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Mile-High Clubs

HITTING INTO THIN AIR
"My master's thesis analyzed the effects of altitude on golf. Some points to consider:

First of all, the higher up you are, the less dense the air is. A struck ball thus meets with less resistance than it would at sea level and will therefore travel farther--an increase of about seven percent at five thousand feet for the average player.

Altitude also affects the amount of lift and drag on the ball, resulting in shots with less curvature and less height. On tee shots that would normally call for a driver, I often advise players to hit a three-wood. This generates a higher launch angle and more carry.

Thinner air means thinner wind--it won't knock shots down the way it does at sea level. Also, you'll see more roll and less spin, so better players should play a lower compression ball for better control."

--TOM APPLE, PGA Master Professional, Country Club of the Rockies

WHAT'S PLAYING AT KEYSTONE
Carving eighteen good holes out of a mountain presents tremendously daunting problems of scale, routing and, above all, expense. Where the grades are steep, everything from cart-path construction to grass cutting is fabulously pricey--which is why many believe the great mountain course remains unbuilt.

The new River course at Keystone could change that. Opening June first, this course gives you at least seven opportunities to feel like an altitude-aided Zeus with the driver. Designers Michael Hurdzan and Dana Fry cleverly balanced the need for a lot of landing area with mounding that keeps the fairways from looking like forty-acre fields. Bring a camera. You can fill your frame with the cold, clear, trout-filled water of the Snake River on the front nine, mountain vistas on the back nine and the mind-boggling mix of flax, daisies, poppies and lupine framing most of the holes.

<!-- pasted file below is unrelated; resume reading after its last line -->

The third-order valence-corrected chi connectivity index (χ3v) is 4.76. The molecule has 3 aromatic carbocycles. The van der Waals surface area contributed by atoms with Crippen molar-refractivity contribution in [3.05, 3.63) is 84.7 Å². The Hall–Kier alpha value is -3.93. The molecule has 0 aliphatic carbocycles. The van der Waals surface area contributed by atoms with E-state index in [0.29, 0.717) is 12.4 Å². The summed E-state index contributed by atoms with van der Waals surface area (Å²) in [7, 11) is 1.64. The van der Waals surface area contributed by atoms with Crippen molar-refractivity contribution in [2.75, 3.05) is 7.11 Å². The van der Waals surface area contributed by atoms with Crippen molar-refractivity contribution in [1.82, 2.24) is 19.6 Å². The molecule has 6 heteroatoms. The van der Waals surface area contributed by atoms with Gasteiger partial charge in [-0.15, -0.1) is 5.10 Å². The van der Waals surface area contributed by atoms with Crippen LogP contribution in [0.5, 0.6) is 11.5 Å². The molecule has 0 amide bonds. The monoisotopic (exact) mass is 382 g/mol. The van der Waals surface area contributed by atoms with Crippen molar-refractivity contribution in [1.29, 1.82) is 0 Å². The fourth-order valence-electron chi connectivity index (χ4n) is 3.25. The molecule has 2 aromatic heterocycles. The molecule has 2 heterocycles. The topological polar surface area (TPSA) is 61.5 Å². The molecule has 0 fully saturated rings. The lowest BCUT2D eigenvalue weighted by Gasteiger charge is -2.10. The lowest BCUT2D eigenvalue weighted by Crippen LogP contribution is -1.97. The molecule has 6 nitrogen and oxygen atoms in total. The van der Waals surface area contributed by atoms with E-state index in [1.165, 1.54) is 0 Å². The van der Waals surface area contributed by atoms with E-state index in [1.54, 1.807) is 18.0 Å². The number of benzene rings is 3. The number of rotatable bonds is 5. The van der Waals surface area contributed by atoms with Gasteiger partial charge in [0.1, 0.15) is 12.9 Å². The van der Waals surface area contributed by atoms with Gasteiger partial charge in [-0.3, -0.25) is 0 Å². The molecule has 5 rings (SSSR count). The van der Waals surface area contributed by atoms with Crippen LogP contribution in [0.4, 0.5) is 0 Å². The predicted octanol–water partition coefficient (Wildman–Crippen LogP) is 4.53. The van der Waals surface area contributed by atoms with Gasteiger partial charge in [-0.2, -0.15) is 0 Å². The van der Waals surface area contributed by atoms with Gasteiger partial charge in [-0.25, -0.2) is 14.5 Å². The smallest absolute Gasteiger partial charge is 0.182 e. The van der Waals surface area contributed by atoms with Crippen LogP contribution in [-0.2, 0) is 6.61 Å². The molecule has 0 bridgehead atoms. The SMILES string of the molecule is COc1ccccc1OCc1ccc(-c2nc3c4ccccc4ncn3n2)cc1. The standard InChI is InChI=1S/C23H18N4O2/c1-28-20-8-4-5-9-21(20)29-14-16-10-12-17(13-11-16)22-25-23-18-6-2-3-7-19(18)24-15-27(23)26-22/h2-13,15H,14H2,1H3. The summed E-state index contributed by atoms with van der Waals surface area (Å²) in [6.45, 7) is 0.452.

The River course stands in majestic contrast to the Ranch course, Keystone's other track, which was built below the hills in1980 on flatland (with a low budget) and could just as easily be in Iowa--if Iowa had views of distant peaks. Call 970-496-4250.--CURT SAMPSON

CAPTURING THE FLAGS
Judy Topol opened Little Annie's Eating House in 1972 as a haven for hungry skiers, snowshoers and hikers. All are still welcome, though current owner John Hamwi and his customers are less concerned with slopes than strokes. The restaurant, a rustic "upscale diner," boasts not only Aspen's best barbequed ribs but also the largest collection of golf-hole flags west of St. Augustine--about two hundred hang from the rafters. Hamwi, an eight-handicap, has collected the flags from courses that he has played all over the world, including Pebble Beach and St. Andrews. Although the flags are generally donated, Hamwi admits to bribing a groundskeeper occasionally. In addition to boosting business, the flags, says Hamwi, afford him the opportunity to play some of the world's most exclusive courses. "The then-owner of Deering Bay stopped in to eat here and asked where his flag was. I said, 'I haven't played your course.' Two months later, a round-trip ticket to Miami arrived."

Hamwi was married at the turn of Fox Hollow, in Denver, shooting a forty-one on the front and, after the nuptials, a thirty-eight. "I knew then," he jokes, "that I'd married the right woman."

You'll find Little Annie's at 517 East Hyman Avenue, but get there early--there's always a wait, and they don't have a starter. --TODD JANSEN

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